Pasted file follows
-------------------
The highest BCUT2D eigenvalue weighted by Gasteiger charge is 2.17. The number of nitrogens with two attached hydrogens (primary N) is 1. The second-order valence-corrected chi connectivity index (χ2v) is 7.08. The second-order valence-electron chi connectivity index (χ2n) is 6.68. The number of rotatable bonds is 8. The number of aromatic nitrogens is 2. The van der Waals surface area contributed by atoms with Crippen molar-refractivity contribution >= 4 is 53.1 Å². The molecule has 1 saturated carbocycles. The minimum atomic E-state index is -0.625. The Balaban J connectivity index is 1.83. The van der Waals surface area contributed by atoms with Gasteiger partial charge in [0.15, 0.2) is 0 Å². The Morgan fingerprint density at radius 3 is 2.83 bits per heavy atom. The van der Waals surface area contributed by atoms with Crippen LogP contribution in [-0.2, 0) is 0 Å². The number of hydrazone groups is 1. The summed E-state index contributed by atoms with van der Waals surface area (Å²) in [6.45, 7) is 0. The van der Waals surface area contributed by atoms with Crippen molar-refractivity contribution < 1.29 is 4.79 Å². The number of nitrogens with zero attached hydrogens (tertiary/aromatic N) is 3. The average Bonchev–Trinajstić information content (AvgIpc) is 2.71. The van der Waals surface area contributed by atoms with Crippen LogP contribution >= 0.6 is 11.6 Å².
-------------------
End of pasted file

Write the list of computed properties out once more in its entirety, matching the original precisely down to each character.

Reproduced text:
The highest BCUT2D eigenvalue weighted by Gasteiger charge is 2.17. The number of nitrogens with two attached hydrogens (primary N) is 1. The second-order valence-corrected chi connectivity index (χ2v) is 7.08. The second-order valence-electron chi connectivity index (χ2n) is 6.68. The number of rotatable bonds is 8. The number of aromatic nitrogens is 2. The van der Waals surface area contributed by atoms with Crippen molar-refractivity contribution >= 4 is 53.1 Å². The molecule has 1 saturated carbocycles. The minimum atomic E-state index is -0.625. The Balaban J connectivity index is 1.83. The van der Waals surface area contributed by atoms with Gasteiger partial charge in [0.15, 0.2) is 0 Å². The Morgan fingerprint density at radius 3 is 2.83 bits per heavy atom. The van der Waals surface area contributed by atoms with Crippen LogP contribution in [-0.2, 0) is 0 Å². The number of hydrazone groups is 1. The summed E-state index contributed by atoms with van der Waals surface area (Å²) in [6.45, 7) is 0. The van der Waals surface area contributed by atoms with Crippen molar-refractivity contribution < 1.29 is 4.79 Å². The number of nitrogens with zero attached hydrogens (tertiary/aromatic N) is 3. The average Bonchev–Trinajstić information content (AvgIpc) is 2.71. The van der Waals surface area contributed by atoms with Crippen LogP contribution >= 0.6 is 11.6 Å².